THE FLASH Season 5 Episode 13 Review: Goldfaced

With a viable meta cure inching closer to realization, Team Flash decided to turn to the city’s dangerous underbelly to get some stolen tech as an extra resource to help administer it. The trouble is, we’re never told why any of this is necessary. Sure, it turns out there’s a slight delay in the metahuman cure kicking in, which means Cicada will have to be restrained for a whopping sixty seconds. But we aren’t even given a token excuse as to why tranquilizers or physical restraints won’t do the job. Instead the team jumps straight to convoluted plan to buy a top secret prototype off the black market. The whole affair was reminiscent of the drawn out and often irrelevant side quests that kept Season Four’s plot moving at a glacial pace. 

Had Barry’s partner been someone he had more chemistry with, such as Cisco or Iris, the mission could at least have at least been a humorous or entertaining distraction, but instead he was saddled with Ralph, and if there’s anything we did take away from last season’s frequent side jaunts it’s that the two aren’t much of a dynamic duo. At this point, there’s little charm in watching Barry be the boy scout straight-man to Ralph’s goofy sleazeball. 

The cloak and dagger nature of the operation did at least have a certain novelty to it--exploring the criminal underworld is usually something you’d find on a series like Arrow or Daredevil, not The Flash. And while I can appreciate the show trying to mix things up, there is a reason that it hasn’t been touched before. The Flash’s powers a visual spectacle, which is why it’s fitting for him to go against larger than life enemies like Gorilla Grodd or King Shark. Putting him in a gangster setting, even when he’s not using his powers, feels like a tonal mismatch.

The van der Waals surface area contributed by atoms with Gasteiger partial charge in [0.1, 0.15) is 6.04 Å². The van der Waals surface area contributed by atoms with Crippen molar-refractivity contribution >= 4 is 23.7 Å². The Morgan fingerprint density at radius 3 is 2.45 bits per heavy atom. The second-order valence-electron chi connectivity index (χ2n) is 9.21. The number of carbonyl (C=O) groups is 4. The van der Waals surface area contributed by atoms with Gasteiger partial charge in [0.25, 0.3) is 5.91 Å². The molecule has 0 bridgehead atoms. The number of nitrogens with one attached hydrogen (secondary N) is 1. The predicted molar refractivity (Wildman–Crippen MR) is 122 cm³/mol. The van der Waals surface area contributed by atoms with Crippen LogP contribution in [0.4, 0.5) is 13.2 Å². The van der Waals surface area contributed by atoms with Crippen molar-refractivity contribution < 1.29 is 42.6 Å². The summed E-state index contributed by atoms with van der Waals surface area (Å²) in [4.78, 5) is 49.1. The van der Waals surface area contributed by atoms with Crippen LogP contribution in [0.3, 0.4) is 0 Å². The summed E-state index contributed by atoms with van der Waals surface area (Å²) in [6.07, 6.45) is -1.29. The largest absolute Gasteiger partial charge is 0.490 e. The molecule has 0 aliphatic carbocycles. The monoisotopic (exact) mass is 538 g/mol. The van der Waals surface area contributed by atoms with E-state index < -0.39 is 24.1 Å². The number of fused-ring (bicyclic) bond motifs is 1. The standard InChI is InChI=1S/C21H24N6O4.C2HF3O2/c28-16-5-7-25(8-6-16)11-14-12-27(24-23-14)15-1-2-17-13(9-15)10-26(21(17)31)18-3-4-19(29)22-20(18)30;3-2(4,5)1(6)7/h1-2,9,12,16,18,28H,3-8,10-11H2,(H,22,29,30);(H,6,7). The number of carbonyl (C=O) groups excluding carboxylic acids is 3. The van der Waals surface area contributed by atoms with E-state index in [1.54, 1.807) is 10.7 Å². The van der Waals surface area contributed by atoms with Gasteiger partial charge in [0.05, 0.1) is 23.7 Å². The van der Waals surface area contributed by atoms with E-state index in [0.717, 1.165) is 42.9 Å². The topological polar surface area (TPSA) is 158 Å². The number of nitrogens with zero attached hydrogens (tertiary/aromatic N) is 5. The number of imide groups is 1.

Barry as a character is also poorly suited to espionage. He’s long been established as a terrible liar and his lack of physical prowess is a running gag. Having him turn into a gun-toting badass the moment some power dampening cuffs are placed on him just rings false. Furthermore, there’s never any real question of whether the idealistic and uncompromising Barry will go through with any of the morally dubious acts to maintain his cover, which is usually where the drama comes from for heroes in these situations. 

His daughter on the other hand continues to be less straight-laced. Thawne using his knowledge of Wells’ psyche to give an edge is both fascinating and good reminder of just how much of a plotter he is; watching Nora engineer the couple’s meet cute step by step was a striking way to show how manipulative she has become due to their partnership. Unfortunately, this element was mostly kept to the background, and the scheme turned into a retrospective on Sherloque’s lackluster love life more than anything. The doppelgänger council was annoying enough when it was with Wells, whose multiple incarnations are a staple of the show. Revisiting the idea with Adler, a character we just met, makes the cartoonist personality stereotypes each version has a dozen times worse. 

There was still a pretty exciting bright spot to the episode thanks to Iris’s Orlin Dwyer investigation. The horror tropes the Cicada storyline has tried to emulate this season have been hit and miss, but having Iris be trapped in a serial killer’s lair was a definite win on that score. Despite Cicada obviously being ready to murder her the moment he found her, the necessary suspense and sense of dread were all there. Iris’s nerve and scrappy streak made it easy for her to fit into a genre heroine role; where Barry and Ralph’s fight was showy and their skills were a little improbable, Iris’s run-in with Cicada felt visceral and real. After all the meta tech this season, it was particularly satisfying to see Cicada be taken down by nothing more than a kitchen knife… and it also underscored again how ridiculous the very premise of the covert mission was.

Written by Kaitlin Roberts, THE FLASH Beat Writer

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